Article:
A premiere to be proud of? Belgium first EU country to ban burqa

, by Sophie Mirgaux

A premiere to be proud of? Belgium first EU country to ban burqa

It happened all quite far away from public debate and media attention. On March 31st 2010, Belgium’s Chamber of Representatives’ Commission of Internal Affairs adopted a proposal which, in practice, will penalise women wearing a burqa or a niqab with a monetary fine of up to €250 or a prison sentence of up to 14 days.

For clarity’s sake, it might be interesting to specify that although both pieces of clothing cover the face, the niqab shows nothing but the eyes of the woman wearing it, whereas the burqa covers the entire face. It is also important to state that the law still has to be passed by the Belgian Senate.

Women are now free from the burden on their shoulders”, says a parliamentarian of the liberal party MR, which introduced the proposal. “This is a very strong signal to extreme Muslims”, another one comments. It is rather unique in Belgium, but this proposal was accepted unanimously, by both majority and opposition parties. “We wanted to take our responsibility towards women in our society.

This is the hitch though. The proposal itself does not once mention free choice, women’s rights, or even the words “burqa” or “niqab”. On the contrary: the bill is officially entitled “Proposal to prohibit clothing rendering identification of persons in public impossible”. And the motivation for this proposal is formulated in terms of the protection of public safety and national security, which are allegedly endangered by people walking on the street unrecognizably . This way, Belgian parliamentarians wanted to steer clear of the debate which has been held publicly in France, resulting in various protests and manifestations. They also wanted to avoid risks of legal action, which the French Constitutional Court warned about.

None of this in France. After months and months of debates and ado about the bill, the French government decided to propose it to the Chamber of Representatives, which is supposed to vote on it in July. Contrary to the Belgian proposal, the one of its southern neighbors states very obviously that the alleged protection of women’s dignity is the main objective and that the goal is to halt Islamic radicalization. “The dignity of women” is the essence of the French proposal, according to President Sarkozy.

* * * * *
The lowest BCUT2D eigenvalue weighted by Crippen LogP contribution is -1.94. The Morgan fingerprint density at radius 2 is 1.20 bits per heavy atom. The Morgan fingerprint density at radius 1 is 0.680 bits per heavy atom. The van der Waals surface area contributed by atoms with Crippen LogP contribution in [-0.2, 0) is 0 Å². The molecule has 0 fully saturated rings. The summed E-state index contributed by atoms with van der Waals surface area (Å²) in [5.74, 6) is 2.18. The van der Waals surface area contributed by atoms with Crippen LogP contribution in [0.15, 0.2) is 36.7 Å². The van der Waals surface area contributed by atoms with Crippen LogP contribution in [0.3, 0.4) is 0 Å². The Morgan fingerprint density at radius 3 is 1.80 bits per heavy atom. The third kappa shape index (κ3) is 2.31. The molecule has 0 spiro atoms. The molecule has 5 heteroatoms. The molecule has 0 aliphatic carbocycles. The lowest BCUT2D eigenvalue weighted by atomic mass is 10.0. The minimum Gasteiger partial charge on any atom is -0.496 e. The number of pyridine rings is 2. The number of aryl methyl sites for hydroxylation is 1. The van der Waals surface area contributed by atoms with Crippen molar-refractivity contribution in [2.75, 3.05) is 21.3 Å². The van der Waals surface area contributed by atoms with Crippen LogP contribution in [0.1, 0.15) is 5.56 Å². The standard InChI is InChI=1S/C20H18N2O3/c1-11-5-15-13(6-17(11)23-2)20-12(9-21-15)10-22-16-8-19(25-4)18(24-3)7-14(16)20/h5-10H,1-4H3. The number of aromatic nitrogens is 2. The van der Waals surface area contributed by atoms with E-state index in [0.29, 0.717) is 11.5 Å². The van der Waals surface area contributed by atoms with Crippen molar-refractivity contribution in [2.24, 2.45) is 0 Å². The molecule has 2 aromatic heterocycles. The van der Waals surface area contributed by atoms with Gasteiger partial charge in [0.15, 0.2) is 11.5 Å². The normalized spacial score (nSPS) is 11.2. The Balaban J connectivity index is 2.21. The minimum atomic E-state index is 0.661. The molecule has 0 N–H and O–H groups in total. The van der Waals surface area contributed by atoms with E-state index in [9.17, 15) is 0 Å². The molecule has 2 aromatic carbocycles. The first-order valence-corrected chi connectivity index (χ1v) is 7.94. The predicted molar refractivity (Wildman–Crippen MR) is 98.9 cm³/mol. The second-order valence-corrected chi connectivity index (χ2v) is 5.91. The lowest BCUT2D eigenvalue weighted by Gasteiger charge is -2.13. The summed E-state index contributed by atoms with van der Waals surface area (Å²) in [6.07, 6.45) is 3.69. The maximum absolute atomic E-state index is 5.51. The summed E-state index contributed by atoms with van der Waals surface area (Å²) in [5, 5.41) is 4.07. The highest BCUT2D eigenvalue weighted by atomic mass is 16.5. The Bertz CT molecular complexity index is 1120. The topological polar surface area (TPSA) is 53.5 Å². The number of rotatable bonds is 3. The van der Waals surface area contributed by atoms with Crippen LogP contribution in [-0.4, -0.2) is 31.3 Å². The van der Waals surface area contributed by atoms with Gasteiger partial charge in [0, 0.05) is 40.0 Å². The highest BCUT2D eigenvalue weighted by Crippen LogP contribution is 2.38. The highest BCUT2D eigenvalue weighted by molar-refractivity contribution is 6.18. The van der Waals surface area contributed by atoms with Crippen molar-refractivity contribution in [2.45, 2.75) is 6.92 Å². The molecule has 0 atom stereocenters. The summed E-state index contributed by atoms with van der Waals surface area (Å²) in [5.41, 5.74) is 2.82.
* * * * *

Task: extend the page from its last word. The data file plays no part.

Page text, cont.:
Now, regardless of the discussion whether a burqa is a sign of the oppression of women and an example of religious radicalization, regardless of whether the burqa is a religious or a cultural symbol and regardless of the dilemma between human dignity and freedom of religion, I ask myself the question of whether I feel comfortable living in a country where parliamentarians can vote a proposal which describes one thing, but actually aims at something else. Is it possible in a democracy to formulate laws in a broad sense, but actually target only a few? It is true that the French proposal may lead to stronger protests and legal actions, but perhaps it at least deserves the merit of honesty and transparency. Amnesty International Belgium called the Belgian proposal “a dangerous precedent” and the Council of Europe voted a resolution which condemns burqa-prohibitions based solely on grounds of security. Yet the Belgian Parliament made it very clear that the official motivation of the proposal is national security, but made no secret of the unofficial goal being to ban the burqa.

It is furthermore not irrelevant to take into account the fact that the prevalence of burqas is in reality very low. The day the proposal passed in Belgium, a news crew of the RTBF went on a small research trip looking for women wearing a burqa or niqab. They searched in vain. Although there are, obviously, cases of women wearing burqas and niqabs in Belgium, they are obviously not numerous. The same news crew actually did not even find those pieces of clothing in any shops in Belgium. Some shop owners advised the journalists to check the internet or hesitantly proposed they would look into it, without making any promises.

This is also the opinion of German Interior Minister Thomas de Maizière. Such a small portion of women actually wear a burqa/niqab (he speaks of up to a hundred in the entire country) that, according to him, the debate and the ban is a non-issue, as well as “unnecessary and inappropriate”.

If the burqa is so rare, the question of why targeting a specific religious community and even more specifically a distinct gender of this religion comes to mind.

If the burqa is so rare, the question of why targeting a specific religious community and even more specifically a distinct gender of this religion (whether they are wearing a burqa, a niqab or just a hijab or a chador) comes to mind. And the idea that a restricted focus might do more harm, might not be far off. The main question I ask myself is what the atomic-weapon-against-a-mosquito technique will actually contribute to women and to Belgian society. And if it does not contribute anything in practice, the proposal may very well be nothing more than a populist waste of time and energy as well as an insult. An insult to women who honestly, privately and deliberately exercise their freedom of religion and – due to the secrecy and the legal detour – an insult to those who believe in the values of democracy and the rule of law.

Image: Women with burqa in Istanbul. Source: Flickr

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